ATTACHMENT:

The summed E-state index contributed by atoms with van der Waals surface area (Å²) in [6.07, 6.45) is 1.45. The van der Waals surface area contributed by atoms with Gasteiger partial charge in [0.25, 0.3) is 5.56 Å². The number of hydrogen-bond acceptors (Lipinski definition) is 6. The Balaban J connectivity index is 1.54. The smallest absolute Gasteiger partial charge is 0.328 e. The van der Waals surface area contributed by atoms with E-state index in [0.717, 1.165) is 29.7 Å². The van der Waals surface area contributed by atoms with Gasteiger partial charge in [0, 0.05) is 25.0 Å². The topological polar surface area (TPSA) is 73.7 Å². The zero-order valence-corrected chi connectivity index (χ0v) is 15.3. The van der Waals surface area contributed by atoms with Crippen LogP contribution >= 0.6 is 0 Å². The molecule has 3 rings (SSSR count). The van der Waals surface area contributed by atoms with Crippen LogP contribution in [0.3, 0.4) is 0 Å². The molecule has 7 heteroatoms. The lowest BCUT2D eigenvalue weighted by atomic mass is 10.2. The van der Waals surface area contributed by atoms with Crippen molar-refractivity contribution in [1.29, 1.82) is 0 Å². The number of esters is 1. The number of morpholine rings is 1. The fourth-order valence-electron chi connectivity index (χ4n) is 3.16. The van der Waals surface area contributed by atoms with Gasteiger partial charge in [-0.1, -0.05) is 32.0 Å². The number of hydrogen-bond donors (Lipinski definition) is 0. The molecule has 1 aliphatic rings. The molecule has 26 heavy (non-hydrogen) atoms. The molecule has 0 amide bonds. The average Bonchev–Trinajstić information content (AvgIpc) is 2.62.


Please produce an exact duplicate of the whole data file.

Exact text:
The summed E-state index contributed by atoms with van der Waals surface area (Å²) in [6.07, 6.45) is 1.45. The van der Waals surface area contributed by atoms with Gasteiger partial charge in [0.25, 0.3) is 5.56 Å². The number of hydrogen-bond acceptors (Lipinski definition) is 6. The Balaban J connectivity index is 1.54. The smallest absolute Gasteiger partial charge is 0.328 e. The van der Waals surface area contributed by atoms with E-state index in [0.717, 1.165) is 29.7 Å². The van der Waals surface area contributed by atoms with Gasteiger partial charge in [0, 0.05) is 25.0 Å². The topological polar surface area (TPSA) is 73.7 Å². The zero-order valence-corrected chi connectivity index (χ0v) is 15.3. The van der Waals surface area contributed by atoms with Crippen LogP contribution >= 0.6 is 0 Å². The molecule has 3 rings (SSSR count). The van der Waals surface area contributed by atoms with Crippen LogP contribution in [0.3, 0.4) is 0 Å². The molecule has 7 heteroatoms. The lowest BCUT2D eigenvalue weighted by atomic mass is 10.2. The van der Waals surface area contributed by atoms with Crippen molar-refractivity contribution in [1.29, 1.82) is 0 Å². The number of esters is 1. The number of morpholine rings is 1. The fourth-order valence-electron chi connectivity index (χ4n) is 3.16. The van der Waals surface area contributed by atoms with Gasteiger partial charge in [-0.1, -0.05) is 32.0 Å². The number of hydrogen-bond donors (Lipinski definition) is 0. The molecule has 1 aliphatic rings. The molecule has 26 heavy (non-hydrogen) atoms. The molecule has 0 amide bonds. The average Bonchev–Trinajstić information content (AvgIpc) is 2.62.